Beyond a gigantic neon of the word “Souvenirs,” visitors take off their shoes, put on blue booties, and step into Ying’s world. Visitors find themselves in an immersive environment that may throw them off balance. A foamy floor is covered with illusory, geometric patterns, and flanked by mirrors that enhance the dizzying effect. The wall is covered with strange wires and gold-plated rocks, and in the back hallway, symbols of eyes crying are like futuristic hieroglyphics.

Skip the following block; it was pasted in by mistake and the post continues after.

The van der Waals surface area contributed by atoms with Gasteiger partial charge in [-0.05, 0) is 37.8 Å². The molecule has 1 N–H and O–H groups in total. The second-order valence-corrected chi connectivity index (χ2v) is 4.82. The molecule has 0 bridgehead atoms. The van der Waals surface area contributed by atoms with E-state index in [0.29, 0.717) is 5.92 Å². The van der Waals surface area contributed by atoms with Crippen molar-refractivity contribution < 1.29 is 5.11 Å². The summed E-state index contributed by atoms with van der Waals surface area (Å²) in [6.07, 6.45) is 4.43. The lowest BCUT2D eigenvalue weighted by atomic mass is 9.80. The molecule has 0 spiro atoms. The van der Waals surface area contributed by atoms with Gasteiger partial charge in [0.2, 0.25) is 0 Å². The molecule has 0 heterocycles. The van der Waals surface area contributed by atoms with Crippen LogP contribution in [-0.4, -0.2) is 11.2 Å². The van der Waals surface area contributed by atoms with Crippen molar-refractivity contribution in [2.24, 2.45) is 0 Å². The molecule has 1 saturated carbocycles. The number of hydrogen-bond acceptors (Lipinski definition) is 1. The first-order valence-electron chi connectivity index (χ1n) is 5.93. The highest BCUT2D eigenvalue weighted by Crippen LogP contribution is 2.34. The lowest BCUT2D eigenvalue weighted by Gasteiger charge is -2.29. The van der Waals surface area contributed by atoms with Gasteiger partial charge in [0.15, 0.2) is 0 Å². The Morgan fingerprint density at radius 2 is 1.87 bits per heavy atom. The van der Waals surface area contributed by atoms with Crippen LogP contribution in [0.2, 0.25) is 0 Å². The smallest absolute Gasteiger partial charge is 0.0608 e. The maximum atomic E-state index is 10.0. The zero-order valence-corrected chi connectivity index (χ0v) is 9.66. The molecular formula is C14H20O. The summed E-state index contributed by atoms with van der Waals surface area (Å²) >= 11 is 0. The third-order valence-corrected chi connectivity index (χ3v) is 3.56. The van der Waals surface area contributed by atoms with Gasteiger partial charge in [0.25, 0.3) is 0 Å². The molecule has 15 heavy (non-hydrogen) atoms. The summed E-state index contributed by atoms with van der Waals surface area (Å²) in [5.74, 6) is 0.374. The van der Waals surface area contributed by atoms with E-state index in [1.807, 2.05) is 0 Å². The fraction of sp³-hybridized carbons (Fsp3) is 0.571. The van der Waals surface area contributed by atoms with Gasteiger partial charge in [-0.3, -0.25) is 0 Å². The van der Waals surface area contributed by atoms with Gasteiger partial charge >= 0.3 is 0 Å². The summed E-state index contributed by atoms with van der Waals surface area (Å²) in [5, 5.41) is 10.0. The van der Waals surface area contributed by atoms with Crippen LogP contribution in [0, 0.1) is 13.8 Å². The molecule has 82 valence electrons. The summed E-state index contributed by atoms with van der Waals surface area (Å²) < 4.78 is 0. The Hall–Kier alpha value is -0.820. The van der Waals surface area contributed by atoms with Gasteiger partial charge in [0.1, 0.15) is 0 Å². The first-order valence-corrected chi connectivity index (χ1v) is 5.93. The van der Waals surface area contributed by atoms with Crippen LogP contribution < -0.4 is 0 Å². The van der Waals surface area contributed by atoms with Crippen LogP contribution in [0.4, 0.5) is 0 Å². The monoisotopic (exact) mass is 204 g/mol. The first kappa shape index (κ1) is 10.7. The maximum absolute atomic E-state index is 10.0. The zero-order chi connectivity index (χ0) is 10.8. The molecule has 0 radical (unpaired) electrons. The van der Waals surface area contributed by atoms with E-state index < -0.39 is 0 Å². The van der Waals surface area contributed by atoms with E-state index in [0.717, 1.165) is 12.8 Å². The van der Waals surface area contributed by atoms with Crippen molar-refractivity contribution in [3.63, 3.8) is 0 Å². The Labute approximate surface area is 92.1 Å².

The artist offers an approximation of her own experience of being an immigrant, but rejects a clichéd, downtrodden narrative, instead finding value in being able to see the world from a perspective of detached wonderment. “I’m encouraging people to take a look and investigate a little more. Be yourself, think outside the box, and understand that it’s okay for things to be murky,” she explained. “For me, it comes from living between two cultures. I can’t really call either one home, but it’s a nice, objective perspective, like one from space, far away and looking at earth.”